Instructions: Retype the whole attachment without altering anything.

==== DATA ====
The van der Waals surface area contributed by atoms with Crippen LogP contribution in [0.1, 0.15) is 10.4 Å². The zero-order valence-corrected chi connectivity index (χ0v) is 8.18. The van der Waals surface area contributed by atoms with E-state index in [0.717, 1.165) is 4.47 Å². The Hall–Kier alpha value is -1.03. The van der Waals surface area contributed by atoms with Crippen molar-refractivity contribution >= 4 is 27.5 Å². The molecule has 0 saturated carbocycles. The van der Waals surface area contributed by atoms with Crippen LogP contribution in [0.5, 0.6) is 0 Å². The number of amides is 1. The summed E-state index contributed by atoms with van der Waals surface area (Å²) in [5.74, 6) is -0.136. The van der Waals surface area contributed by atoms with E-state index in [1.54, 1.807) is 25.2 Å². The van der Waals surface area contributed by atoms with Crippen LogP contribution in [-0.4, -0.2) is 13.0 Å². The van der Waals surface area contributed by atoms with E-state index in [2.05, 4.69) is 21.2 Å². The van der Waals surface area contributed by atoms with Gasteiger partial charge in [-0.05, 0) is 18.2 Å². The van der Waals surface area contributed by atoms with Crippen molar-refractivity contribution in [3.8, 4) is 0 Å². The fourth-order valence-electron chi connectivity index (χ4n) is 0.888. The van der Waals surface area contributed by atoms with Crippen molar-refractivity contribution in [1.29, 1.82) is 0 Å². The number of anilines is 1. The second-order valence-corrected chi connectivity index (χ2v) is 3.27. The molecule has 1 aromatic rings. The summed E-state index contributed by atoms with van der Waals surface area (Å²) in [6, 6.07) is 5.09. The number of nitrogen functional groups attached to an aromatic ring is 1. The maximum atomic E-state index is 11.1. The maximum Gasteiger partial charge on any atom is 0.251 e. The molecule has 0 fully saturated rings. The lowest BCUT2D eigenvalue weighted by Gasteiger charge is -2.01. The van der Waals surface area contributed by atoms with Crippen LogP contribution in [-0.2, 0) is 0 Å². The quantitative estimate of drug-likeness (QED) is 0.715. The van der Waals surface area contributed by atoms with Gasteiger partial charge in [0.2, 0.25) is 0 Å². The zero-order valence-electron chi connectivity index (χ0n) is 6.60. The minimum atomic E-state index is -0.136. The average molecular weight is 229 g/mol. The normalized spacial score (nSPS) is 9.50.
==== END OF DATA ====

The van der Waals surface area contributed by atoms with Crippen LogP contribution in [0.1, 0.15) is 10.4 Å². The zero-order valence-corrected chi connectivity index (χ0v) is 8.18. The van der Waals surface area contributed by atoms with E-state index in [0.717, 1.165) is 4.47 Å². The Hall–Kier alpha value is -1.03. The van der Waals surface area contributed by atoms with Crippen molar-refractivity contribution >= 4 is 27.5 Å². The molecule has 0 saturated carbocycles. The van der Waals surface area contributed by atoms with Crippen LogP contribution in [0.5, 0.6) is 0 Å². The number of amides is 1. The summed E-state index contributed by atoms with van der Waals surface area (Å²) in [5.74, 6) is -0.136. The van der Waals surface area contributed by atoms with E-state index in [1.54, 1.807) is 25.2 Å². The van der Waals surface area contributed by atoms with Crippen LogP contribution in [-0.4, -0.2) is 13.0 Å². The van der Waals surface area contributed by atoms with E-state index in [2.05, 4.69) is 21.2 Å². The van der Waals surface area contributed by atoms with Gasteiger partial charge in [-0.05, 0) is 18.2 Å². The van der Waals surface area contributed by atoms with Crippen molar-refractivity contribution in [3.8, 4) is 0 Å². The fourth-order valence-electron chi connectivity index (χ4n) is 0.888. The van der Waals surface area contributed by atoms with Crippen molar-refractivity contribution in [1.29, 1.82) is 0 Å². The number of anilines is 1. The second-order valence-corrected chi connectivity index (χ2v) is 3.27. The molecule has 1 aromatic rings. The summed E-state index contributed by atoms with van der Waals surface area (Å²) in [6, 6.07) is 5.09. The number of nitrogen functional groups attached to an aromatic ring is 1. The maximum atomic E-state index is 11.1. The maximum Gasteiger partial charge on any atom is 0.251 e. The molecule has 0 fully saturated rings. The lowest BCUT2D eigenvalue weighted by Gasteiger charge is -2.01. The van der Waals surface area contributed by atoms with Crippen LogP contribution in [-0.2, 0) is 0 Å². The quantitative estimate of drug-likeness (QED) is 0.715. The van der Waals surface area contributed by atoms with Gasteiger partial charge in [0.2, 0.25) is 0 Å². The zero-order valence-electron chi connectivity index (χ0n) is 6.60. The minimum atomic E-state index is -0.136. The average molecular weight is 229 g/mol. The normalized spacial score (nSPS) is 9.50.